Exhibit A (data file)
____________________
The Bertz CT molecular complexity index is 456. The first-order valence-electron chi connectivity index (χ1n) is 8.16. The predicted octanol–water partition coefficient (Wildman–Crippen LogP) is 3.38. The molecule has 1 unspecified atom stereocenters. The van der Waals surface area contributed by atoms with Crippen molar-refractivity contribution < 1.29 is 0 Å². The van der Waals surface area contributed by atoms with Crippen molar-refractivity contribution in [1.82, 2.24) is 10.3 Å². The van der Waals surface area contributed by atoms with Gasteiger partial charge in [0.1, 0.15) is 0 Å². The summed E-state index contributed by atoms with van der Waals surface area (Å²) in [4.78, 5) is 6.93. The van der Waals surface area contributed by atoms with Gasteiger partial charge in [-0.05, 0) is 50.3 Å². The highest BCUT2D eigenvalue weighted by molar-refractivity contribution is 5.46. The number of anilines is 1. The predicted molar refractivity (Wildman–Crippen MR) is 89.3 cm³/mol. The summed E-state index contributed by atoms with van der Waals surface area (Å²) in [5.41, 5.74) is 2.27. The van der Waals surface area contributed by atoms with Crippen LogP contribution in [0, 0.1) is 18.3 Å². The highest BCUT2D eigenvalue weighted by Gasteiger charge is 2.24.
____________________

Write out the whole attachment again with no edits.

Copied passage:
The Bertz CT molecular complexity index is 456. The first-order valence-electron chi connectivity index (χ1n) is 8.16. The predicted octanol–water partition coefficient (Wildman–Crippen LogP) is 3.38. The molecule has 1 unspecified atom stereocenters. The van der Waals surface area contributed by atoms with Crippen molar-refractivity contribution < 1.29 is 0 Å². The van der Waals surface area contributed by atoms with Crippen molar-refractivity contribution in [1.82, 2.24) is 10.3 Å². The van der Waals surface area contributed by atoms with Gasteiger partial charge in [0.1, 0.15) is 0 Å². The summed E-state index contributed by atoms with van der Waals surface area (Å²) in [4.78, 5) is 6.93. The van der Waals surface area contributed by atoms with Gasteiger partial charge in [-0.05, 0) is 50.3 Å². The highest BCUT2D eigenvalue weighted by molar-refractivity contribution is 5.46. The number of anilines is 1. The predicted molar refractivity (Wildman–Crippen MR) is 89.3 cm³/mol. The summed E-state index contributed by atoms with van der Waals surface area (Å²) in [5.41, 5.74) is 2.27. The van der Waals surface area contributed by atoms with Crippen LogP contribution in [0, 0.1) is 18.3 Å². The highest BCUT2D eigenvalue weighted by Gasteiger charge is 2.24.